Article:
It's true that the Senate vote is virtually all about symbolism at this point -- someone has to serve in the office, and nobody Bush appoints is going to be good -- but in this case the symbolism matters.
Confirming a nominee is about much more than just filling an open position. Confirmation implies legitimacy. This reverberates throughout the entire Justice department. The lawyers he hires, the interpretation of the law he pursues even the cases he prosecutes are affected by his standing with the people.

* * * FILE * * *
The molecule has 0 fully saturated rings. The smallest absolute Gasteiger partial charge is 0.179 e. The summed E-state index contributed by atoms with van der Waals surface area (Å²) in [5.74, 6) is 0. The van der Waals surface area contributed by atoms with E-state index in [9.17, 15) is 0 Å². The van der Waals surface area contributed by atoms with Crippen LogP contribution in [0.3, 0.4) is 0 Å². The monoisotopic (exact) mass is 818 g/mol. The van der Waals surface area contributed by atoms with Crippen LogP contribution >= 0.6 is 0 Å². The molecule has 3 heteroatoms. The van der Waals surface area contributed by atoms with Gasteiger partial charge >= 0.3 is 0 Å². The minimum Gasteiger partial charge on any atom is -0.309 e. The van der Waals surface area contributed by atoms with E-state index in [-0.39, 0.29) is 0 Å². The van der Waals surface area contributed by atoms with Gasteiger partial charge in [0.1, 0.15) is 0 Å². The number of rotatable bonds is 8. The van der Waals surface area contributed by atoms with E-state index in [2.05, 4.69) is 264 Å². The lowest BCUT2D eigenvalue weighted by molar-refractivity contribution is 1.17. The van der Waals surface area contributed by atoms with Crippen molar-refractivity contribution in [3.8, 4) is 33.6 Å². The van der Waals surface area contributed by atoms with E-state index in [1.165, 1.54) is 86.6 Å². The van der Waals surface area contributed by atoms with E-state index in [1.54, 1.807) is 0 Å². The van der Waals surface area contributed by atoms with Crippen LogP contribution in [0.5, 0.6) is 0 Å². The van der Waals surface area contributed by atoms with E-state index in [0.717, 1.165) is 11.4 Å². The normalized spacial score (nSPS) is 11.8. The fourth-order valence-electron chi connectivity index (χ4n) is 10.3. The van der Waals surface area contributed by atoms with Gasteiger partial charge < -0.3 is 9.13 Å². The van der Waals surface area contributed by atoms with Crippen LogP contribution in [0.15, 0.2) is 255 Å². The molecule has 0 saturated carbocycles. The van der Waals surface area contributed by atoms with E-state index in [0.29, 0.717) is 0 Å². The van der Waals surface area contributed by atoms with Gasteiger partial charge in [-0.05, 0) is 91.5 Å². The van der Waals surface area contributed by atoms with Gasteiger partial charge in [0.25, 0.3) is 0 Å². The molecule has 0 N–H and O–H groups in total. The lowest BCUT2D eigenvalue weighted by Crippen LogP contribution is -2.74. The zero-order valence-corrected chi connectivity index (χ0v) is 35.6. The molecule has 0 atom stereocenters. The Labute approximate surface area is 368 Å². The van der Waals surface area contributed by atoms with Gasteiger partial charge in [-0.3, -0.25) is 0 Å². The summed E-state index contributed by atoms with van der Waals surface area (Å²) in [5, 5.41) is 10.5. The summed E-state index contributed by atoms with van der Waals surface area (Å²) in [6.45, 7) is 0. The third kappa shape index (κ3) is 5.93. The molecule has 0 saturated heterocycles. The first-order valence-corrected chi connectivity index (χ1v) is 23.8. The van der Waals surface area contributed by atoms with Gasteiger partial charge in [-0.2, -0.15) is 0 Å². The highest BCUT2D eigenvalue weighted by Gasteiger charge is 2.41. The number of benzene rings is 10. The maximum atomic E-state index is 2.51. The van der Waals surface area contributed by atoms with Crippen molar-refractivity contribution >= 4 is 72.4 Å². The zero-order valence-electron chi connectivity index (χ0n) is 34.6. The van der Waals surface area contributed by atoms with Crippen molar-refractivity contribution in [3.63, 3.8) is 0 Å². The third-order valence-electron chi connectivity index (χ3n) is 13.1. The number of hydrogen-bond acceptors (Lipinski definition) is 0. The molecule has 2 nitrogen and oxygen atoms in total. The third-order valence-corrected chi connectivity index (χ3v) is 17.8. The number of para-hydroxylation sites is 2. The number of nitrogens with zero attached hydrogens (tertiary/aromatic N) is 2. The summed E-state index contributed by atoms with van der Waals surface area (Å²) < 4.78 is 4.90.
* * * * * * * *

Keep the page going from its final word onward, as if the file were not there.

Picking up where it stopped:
There's nothing symbolic about demanding that a nominee believe in the rule of law and emphatically renounce torture. Alberto Gonzales would never have been confirmed in the first place if the Senate had demanded those simple standards. Instead, 6 Democrats voted along with 54 Republicans to give him a Congressional seal of approval.
Gonzales was able to run roughshod over Justice because he was confirmed by a Senate that knew he condoned torture and believed in a unitary executive. He was forced out when he lost the faith of those same Senators
A recess appointee would never have had the clout to act so egregiously.
Precedents matter in this country. Regardless of whether George Bush ever nominates a qualified AG, future presidents should be on notice that they can't simply nominate anybody to the highest offices in government.